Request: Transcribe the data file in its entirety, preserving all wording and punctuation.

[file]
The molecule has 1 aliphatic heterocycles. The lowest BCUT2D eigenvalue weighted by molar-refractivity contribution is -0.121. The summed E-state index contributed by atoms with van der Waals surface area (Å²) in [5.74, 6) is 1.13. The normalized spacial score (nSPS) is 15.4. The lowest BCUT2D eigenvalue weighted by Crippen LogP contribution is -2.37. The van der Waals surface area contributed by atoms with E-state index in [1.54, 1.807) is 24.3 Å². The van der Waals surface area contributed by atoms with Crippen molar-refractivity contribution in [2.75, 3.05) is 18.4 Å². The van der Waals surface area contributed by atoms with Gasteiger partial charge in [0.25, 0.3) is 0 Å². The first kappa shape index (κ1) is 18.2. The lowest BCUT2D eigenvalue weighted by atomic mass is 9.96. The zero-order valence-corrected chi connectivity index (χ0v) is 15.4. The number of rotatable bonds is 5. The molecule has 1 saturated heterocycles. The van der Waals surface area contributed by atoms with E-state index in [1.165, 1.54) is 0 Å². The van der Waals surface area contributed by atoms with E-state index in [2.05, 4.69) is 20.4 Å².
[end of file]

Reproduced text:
The molecule has 1 aliphatic heterocycles. The lowest BCUT2D eigenvalue weighted by molar-refractivity contribution is -0.121. The summed E-state index contributed by atoms with van der Waals surface area (Å²) in [5.74, 6) is 1.13. The normalized spacial score (nSPS) is 15.4. The lowest BCUT2D eigenvalue weighted by Crippen LogP contribution is -2.37. The van der Waals surface area contributed by atoms with E-state index in [1.54, 1.807) is 24.3 Å². The van der Waals surface area contributed by atoms with Crippen molar-refractivity contribution in [2.75, 3.05) is 18.4 Å². The van der Waals surface area contributed by atoms with Gasteiger partial charge in [0.25, 0.3) is 0 Å². The first kappa shape index (κ1) is 18.2. The lowest BCUT2D eigenvalue weighted by atomic mass is 9.96. The zero-order valence-corrected chi connectivity index (χ0v) is 15.4. The number of rotatable bonds is 5. The molecule has 1 saturated heterocycles. The van der Waals surface area contributed by atoms with E-state index in [1.165, 1.54) is 0 Å². The van der Waals surface area contributed by atoms with E-state index in [2.05, 4.69) is 20.4 Å².